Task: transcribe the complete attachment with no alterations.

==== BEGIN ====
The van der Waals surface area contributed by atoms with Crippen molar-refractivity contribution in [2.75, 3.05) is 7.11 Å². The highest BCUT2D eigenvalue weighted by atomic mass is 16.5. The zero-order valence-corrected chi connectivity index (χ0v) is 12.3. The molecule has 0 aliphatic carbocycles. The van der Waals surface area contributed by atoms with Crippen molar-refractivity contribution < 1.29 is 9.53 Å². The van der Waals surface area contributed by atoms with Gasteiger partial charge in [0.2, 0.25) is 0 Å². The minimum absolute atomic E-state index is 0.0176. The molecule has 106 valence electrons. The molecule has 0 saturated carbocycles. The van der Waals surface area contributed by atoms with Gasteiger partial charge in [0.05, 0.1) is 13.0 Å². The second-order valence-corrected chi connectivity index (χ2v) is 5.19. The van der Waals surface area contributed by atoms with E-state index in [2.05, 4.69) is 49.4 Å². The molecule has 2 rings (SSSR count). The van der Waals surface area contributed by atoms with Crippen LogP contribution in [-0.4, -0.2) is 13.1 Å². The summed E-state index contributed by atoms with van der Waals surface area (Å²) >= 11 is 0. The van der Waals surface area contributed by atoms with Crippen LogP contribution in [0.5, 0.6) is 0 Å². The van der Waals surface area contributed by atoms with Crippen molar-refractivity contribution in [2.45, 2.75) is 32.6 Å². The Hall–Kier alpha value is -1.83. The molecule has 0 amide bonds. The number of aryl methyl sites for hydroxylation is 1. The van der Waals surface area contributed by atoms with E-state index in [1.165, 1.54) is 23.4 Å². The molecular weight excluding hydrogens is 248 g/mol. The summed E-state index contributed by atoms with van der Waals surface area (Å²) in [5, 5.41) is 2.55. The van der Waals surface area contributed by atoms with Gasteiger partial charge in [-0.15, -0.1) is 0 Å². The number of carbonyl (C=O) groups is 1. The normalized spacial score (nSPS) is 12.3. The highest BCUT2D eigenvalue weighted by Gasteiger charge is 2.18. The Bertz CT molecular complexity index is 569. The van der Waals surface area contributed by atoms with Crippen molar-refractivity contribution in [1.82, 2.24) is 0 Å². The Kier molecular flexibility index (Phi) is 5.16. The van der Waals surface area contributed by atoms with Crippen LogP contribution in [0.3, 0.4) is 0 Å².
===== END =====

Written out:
The van der Waals surface area contributed by atoms with Crippen molar-refractivity contribution in [2.75, 3.05) is 7.11 Å². The highest BCUT2D eigenvalue weighted by atomic mass is 16.5. The zero-order valence-corrected chi connectivity index (χ0v) is 12.3. The molecule has 0 aliphatic carbocycles. The van der Waals surface area contributed by atoms with Crippen molar-refractivity contribution < 1.29 is 9.53 Å². The van der Waals surface area contributed by atoms with Gasteiger partial charge in [0.2, 0.25) is 0 Å². The minimum absolute atomic E-state index is 0.0176. The molecule has 106 valence electrons. The molecule has 0 saturated carbocycles. The van der Waals surface area contributed by atoms with Gasteiger partial charge in [0.05, 0.1) is 13.0 Å². The second-order valence-corrected chi connectivity index (χ2v) is 5.19. The van der Waals surface area contributed by atoms with E-state index in [2.05, 4.69) is 49.4 Å². The molecule has 2 rings (SSSR count). The van der Waals surface area contributed by atoms with Crippen LogP contribution in [-0.4, -0.2) is 13.1 Å². The summed E-state index contributed by atoms with van der Waals surface area (Å²) >= 11 is 0. The van der Waals surface area contributed by atoms with Crippen LogP contribution in [0.5, 0.6) is 0 Å². The van der Waals surface area contributed by atoms with Crippen molar-refractivity contribution in [2.45, 2.75) is 32.6 Å². The Hall–Kier alpha value is -1.83. The molecule has 0 amide bonds. The number of aryl methyl sites for hydroxylation is 1. The van der Waals surface area contributed by atoms with E-state index in [1.165, 1.54) is 23.4 Å². The molecular weight excluding hydrogens is 248 g/mol. The summed E-state index contributed by atoms with van der Waals surface area (Å²) in [5, 5.41) is 2.55. The van der Waals surface area contributed by atoms with Gasteiger partial charge in [-0.15, -0.1) is 0 Å². The number of carbonyl (C=O) groups is 1. The normalized spacial score (nSPS) is 12.3. The highest BCUT2D eigenvalue weighted by Gasteiger charge is 2.18. The Bertz CT molecular complexity index is 569. The van der Waals surface area contributed by atoms with Crippen molar-refractivity contribution in [1.82, 2.24) is 0 Å². The Kier molecular flexibility index (Phi) is 5.16. The van der Waals surface area contributed by atoms with Crippen LogP contribution in [0.3, 0.4) is 0 Å².